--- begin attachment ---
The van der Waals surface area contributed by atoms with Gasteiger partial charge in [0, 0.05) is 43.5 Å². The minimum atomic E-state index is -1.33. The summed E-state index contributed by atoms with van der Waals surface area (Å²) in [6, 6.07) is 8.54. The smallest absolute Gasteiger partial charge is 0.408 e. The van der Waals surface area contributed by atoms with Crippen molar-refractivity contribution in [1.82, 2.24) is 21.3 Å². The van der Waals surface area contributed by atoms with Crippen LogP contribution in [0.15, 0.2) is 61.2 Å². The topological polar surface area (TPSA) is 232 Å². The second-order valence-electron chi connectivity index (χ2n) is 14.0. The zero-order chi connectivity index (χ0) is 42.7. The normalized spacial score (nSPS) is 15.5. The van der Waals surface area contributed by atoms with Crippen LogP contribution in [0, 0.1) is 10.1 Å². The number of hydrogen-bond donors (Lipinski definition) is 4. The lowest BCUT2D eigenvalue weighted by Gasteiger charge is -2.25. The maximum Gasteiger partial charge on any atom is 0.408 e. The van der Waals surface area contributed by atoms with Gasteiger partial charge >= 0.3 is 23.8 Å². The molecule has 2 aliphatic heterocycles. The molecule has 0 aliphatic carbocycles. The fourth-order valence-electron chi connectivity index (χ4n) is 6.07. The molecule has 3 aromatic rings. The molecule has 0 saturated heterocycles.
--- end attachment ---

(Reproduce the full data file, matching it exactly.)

The van der Waals surface area contributed by atoms with Gasteiger partial charge in [0, 0.05) is 43.5 Å². The minimum atomic E-state index is -1.33. The summed E-state index contributed by atoms with van der Waals surface area (Å²) in [6, 6.07) is 8.54. The smallest absolute Gasteiger partial charge is 0.408 e. The van der Waals surface area contributed by atoms with Crippen molar-refractivity contribution in [1.82, 2.24) is 21.3 Å². The van der Waals surface area contributed by atoms with Crippen LogP contribution in [0.15, 0.2) is 61.2 Å². The topological polar surface area (TPSA) is 232 Å². The second-order valence-electron chi connectivity index (χ2n) is 14.0. The zero-order chi connectivity index (χ0) is 42.7. The normalized spacial score (nSPS) is 15.5. The van der Waals surface area contributed by atoms with Crippen LogP contribution in [0, 0.1) is 10.1 Å². The number of hydrogen-bond donors (Lipinski definition) is 4. The lowest BCUT2D eigenvalue weighted by Gasteiger charge is -2.25. The maximum Gasteiger partial charge on any atom is 0.408 e. The van der Waals surface area contributed by atoms with Gasteiger partial charge >= 0.3 is 23.8 Å². The molecule has 2 aliphatic heterocycles. The molecule has 0 aliphatic carbocycles. The fourth-order valence-electron chi connectivity index (χ4n) is 6.07. The molecule has 3 aromatic rings. The molecule has 0 saturated heterocycles.